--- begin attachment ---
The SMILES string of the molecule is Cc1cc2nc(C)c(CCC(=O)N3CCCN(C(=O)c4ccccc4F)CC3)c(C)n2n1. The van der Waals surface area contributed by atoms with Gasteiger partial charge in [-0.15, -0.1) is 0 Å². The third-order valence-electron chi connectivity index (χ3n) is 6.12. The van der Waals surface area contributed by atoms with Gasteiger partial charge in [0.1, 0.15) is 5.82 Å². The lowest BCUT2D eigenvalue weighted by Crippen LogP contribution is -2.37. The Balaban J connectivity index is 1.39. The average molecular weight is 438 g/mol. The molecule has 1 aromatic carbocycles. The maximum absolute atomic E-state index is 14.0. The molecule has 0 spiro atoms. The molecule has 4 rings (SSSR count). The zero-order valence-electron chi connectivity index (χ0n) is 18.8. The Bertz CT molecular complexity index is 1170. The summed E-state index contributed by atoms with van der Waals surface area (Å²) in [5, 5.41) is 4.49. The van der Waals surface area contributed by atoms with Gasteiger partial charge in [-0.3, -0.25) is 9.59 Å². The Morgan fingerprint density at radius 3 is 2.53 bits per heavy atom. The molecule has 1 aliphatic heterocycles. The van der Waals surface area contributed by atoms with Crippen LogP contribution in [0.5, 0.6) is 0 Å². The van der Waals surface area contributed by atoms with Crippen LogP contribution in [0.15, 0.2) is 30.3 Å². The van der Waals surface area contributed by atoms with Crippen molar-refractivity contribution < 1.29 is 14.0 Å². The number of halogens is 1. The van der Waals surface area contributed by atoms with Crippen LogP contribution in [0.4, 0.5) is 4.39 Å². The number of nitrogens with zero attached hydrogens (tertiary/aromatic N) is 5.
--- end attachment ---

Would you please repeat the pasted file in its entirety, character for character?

The SMILES string of the molecule is Cc1cc2nc(C)c(CCC(=O)N3CCCN(C(=O)c4ccccc4F)CC3)c(C)n2n1. The van der Waals surface area contributed by atoms with Gasteiger partial charge in [-0.15, -0.1) is 0 Å². The third-order valence-electron chi connectivity index (χ3n) is 6.12. The van der Waals surface area contributed by atoms with Gasteiger partial charge in [0.1, 0.15) is 5.82 Å². The lowest BCUT2D eigenvalue weighted by Crippen LogP contribution is -2.37. The Balaban J connectivity index is 1.39. The average molecular weight is 438 g/mol. The molecule has 1 aromatic carbocycles. The maximum absolute atomic E-state index is 14.0. The molecule has 0 spiro atoms. The molecule has 4 rings (SSSR count). The zero-order valence-electron chi connectivity index (χ0n) is 18.8. The Bertz CT molecular complexity index is 1170. The summed E-state index contributed by atoms with van der Waals surface area (Å²) in [5, 5.41) is 4.49. The van der Waals surface area contributed by atoms with Gasteiger partial charge in [-0.3, -0.25) is 9.59 Å². The Morgan fingerprint density at radius 3 is 2.53 bits per heavy atom. The molecule has 1 aliphatic heterocycles. The van der Waals surface area contributed by atoms with Crippen LogP contribution in [0.5, 0.6) is 0 Å². The van der Waals surface area contributed by atoms with Crippen LogP contribution in [0.15, 0.2) is 30.3 Å². The van der Waals surface area contributed by atoms with Crippen molar-refractivity contribution < 1.29 is 14.0 Å². The number of halogens is 1. The van der Waals surface area contributed by atoms with Crippen LogP contribution in [0.4, 0.5) is 4.39 Å². The number of nitrogens with zero attached hydrogens (tertiary/aromatic N) is 5.